80K or EDJ?

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Jul 29, 2008 10:41 am

Like most everyone on this board, I am a newcomer to the financial services world (My first post as well).  I am approaching my last interview with EDJ and feel confident about my chances.  I have been studying these boards and interviewing people for weeks about the FA job at EDJ and it is getting decision time.  I am currently 26 and a sales consultant that is making around 80K give or take, but I am getting close to the ceiling with my current position.  However I do travel at least two nights a week and looking to settle down a little more. The only way to make more is to get promoted and move, no longer a desire of mine.  I am starting to realize the hard work that is required for this job and I know I can do it (I just have to man up a little more), but I wanted to get some opinions out there about direction or just really good advice.  I have been talking with about 5 different EDJ reps and everyone has the same synposis, put in the work and you will be rewarded, along with I wish I would have done this at your age.  So with that said take the 80K or go with EDJ?

Jul 29, 2008 11:00 am

I had a 100k job that i left, but it was in the mortgage business so i had a little more incentive.
 
I would consider how easy it would be for you to get your old job back and how long you could do the job if you didn't make the change.
 
If you hate the job, in my mind even if you made double, it's time to change.
 
 
 
Why only EDJ?
 
I went to the one near my house to speak to the local rep and he was in a strip mall next to a title pawn shop?!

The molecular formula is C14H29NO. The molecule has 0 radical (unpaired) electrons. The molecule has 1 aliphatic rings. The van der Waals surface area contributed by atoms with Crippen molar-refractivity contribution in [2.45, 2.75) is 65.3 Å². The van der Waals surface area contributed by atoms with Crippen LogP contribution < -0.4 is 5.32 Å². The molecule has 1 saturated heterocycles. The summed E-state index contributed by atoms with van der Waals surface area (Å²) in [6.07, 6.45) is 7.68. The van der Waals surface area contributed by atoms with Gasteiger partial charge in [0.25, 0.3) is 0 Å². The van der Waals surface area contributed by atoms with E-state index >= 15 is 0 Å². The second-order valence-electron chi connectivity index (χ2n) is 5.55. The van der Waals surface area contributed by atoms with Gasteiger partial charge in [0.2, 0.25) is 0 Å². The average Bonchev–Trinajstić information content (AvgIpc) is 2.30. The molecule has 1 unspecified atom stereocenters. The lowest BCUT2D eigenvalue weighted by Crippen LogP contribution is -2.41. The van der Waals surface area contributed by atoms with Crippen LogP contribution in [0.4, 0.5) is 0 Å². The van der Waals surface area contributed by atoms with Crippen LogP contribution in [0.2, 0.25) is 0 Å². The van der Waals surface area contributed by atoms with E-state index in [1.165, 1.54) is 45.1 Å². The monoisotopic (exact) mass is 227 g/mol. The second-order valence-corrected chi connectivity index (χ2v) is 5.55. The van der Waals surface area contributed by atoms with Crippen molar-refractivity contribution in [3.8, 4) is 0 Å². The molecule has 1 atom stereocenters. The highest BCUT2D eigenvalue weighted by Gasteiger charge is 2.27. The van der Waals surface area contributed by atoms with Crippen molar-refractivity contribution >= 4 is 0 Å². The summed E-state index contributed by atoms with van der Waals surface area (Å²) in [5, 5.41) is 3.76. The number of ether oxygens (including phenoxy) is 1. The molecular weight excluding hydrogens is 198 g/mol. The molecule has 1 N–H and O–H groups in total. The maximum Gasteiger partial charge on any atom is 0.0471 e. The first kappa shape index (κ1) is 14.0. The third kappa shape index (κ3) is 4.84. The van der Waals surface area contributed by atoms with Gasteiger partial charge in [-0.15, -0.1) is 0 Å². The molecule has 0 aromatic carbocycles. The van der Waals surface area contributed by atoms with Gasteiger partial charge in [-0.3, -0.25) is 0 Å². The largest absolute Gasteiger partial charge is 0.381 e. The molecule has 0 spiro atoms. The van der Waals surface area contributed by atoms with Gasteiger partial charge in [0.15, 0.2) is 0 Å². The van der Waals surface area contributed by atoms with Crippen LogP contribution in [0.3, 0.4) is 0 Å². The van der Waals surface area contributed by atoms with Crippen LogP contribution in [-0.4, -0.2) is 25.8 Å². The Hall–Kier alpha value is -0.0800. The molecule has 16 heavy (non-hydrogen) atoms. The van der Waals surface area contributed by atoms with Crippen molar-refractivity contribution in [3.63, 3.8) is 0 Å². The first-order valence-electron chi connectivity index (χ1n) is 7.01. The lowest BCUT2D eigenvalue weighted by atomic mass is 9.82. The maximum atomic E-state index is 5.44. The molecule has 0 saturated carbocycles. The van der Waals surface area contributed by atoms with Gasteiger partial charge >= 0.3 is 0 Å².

I'm sure thats not the norm, but he wasn't happy about it and made it out as though he had no choice where is office would be.
I was offered double the starting salary at ML, but my primary reason for going there was because i think they have the best training and lowest attrition (at least in this office).
 
 
 
 
Jul 29, 2008 11:06 am

The only bad thing about EDJ is that your client's cars will get dinged by shopping carts, right outside your office. 

Jul 29, 2008 11:12 am

I don't know why just EDJ, I know I should check my options, but everything keeps pointing back to them.  From friends investments, family members, etc, all have their money with them and all have very good experiences. The one thing I have learned through all of this is that it is never the firm who investors like or dislike it is the FA that drives the business.  I am also looking at a small community back home and this seems to be the best option.  I could do my job for a long time, but it's not my passion, helping people and finances are, that's why I think I can excel, but I know it is extremely hard work.

Jul 29, 2008 11:20 am

I sincerely appreciate all the advice.  This is great, I am so happy I found this website.  I am a very hard and smart worker, but I look at the success rate and it makes me scratch my head, but then again sales isn't for everyone.  I have had 4+ years experience, but it is calling on businesses and some indiviuals.  I have done over 100+ seminars, wrote territory newsletters, made sales pitches, etc, with a very large private company (the largest).  I am debt free with a little money saved up and if I need to make a move, it is getting time.  I just need a little more of a kick in the pants. By the way, I was a B and C student. 

Jul 29, 2008 11:21 am
NCTiger: